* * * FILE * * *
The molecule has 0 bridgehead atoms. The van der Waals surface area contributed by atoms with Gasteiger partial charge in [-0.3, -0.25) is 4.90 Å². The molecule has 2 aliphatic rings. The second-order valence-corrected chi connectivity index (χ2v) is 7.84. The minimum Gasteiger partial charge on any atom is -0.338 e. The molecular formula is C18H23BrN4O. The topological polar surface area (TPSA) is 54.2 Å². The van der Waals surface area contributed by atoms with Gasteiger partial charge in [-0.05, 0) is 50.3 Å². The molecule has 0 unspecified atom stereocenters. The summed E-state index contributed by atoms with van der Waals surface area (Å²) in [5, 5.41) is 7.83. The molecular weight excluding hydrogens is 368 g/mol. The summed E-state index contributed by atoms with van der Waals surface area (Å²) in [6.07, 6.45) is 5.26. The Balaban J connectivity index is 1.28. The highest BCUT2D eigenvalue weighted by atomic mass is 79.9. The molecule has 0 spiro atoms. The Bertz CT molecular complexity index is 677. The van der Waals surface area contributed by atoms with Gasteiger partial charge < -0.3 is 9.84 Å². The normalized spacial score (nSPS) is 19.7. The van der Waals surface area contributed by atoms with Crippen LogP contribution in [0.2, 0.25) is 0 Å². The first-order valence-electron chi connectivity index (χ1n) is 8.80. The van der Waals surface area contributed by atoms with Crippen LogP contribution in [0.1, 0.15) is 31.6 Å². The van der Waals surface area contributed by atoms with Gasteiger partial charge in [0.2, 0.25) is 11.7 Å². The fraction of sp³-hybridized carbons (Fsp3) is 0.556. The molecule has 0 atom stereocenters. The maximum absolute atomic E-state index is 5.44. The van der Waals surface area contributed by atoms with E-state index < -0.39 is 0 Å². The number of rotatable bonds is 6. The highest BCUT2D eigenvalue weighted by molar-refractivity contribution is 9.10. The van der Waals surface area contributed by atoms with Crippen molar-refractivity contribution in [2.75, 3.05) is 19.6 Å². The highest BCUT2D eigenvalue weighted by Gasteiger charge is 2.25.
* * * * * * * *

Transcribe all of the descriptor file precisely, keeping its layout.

The molecule has 0 bridgehead atoms. The van der Waals surface area contributed by atoms with Gasteiger partial charge in [-0.3, -0.25) is 4.90 Å². The molecule has 2 aliphatic rings. The second-order valence-corrected chi connectivity index (χ2v) is 7.84. The minimum Gasteiger partial charge on any atom is -0.338 e. The molecular formula is C18H23BrN4O. The topological polar surface area (TPSA) is 54.2 Å². The van der Waals surface area contributed by atoms with Gasteiger partial charge in [-0.05, 0) is 50.3 Å². The molecule has 0 unspecified atom stereocenters. The summed E-state index contributed by atoms with van der Waals surface area (Å²) in [5, 5.41) is 7.83. The molecular weight excluding hydrogens is 368 g/mol. The summed E-state index contributed by atoms with van der Waals surface area (Å²) in [6.07, 6.45) is 5.26. The Balaban J connectivity index is 1.28. The highest BCUT2D eigenvalue weighted by atomic mass is 79.9. The molecule has 0 spiro atoms. The Bertz CT molecular complexity index is 677. The van der Waals surface area contributed by atoms with Gasteiger partial charge < -0.3 is 9.84 Å². The normalized spacial score (nSPS) is 19.7. The van der Waals surface area contributed by atoms with Crippen LogP contribution in [0.2, 0.25) is 0 Å². The first-order valence-electron chi connectivity index (χ1n) is 8.80. The van der Waals surface area contributed by atoms with Crippen LogP contribution in [0.1, 0.15) is 31.6 Å². The van der Waals surface area contributed by atoms with Gasteiger partial charge in [0.2, 0.25) is 11.7 Å². The fraction of sp³-hybridized carbons (Fsp3) is 0.556. The molecule has 0 atom stereocenters. The maximum absolute atomic E-state index is 5.44. The van der Waals surface area contributed by atoms with E-state index < -0.39 is 0 Å². The number of rotatable bonds is 6. The highest BCUT2D eigenvalue weighted by molar-refractivity contribution is 9.10. The van der Waals surface area contributed by atoms with Crippen molar-refractivity contribution in [2.75, 3.05) is 19.6 Å². The highest BCUT2D eigenvalue weighted by Gasteiger charge is 2.25.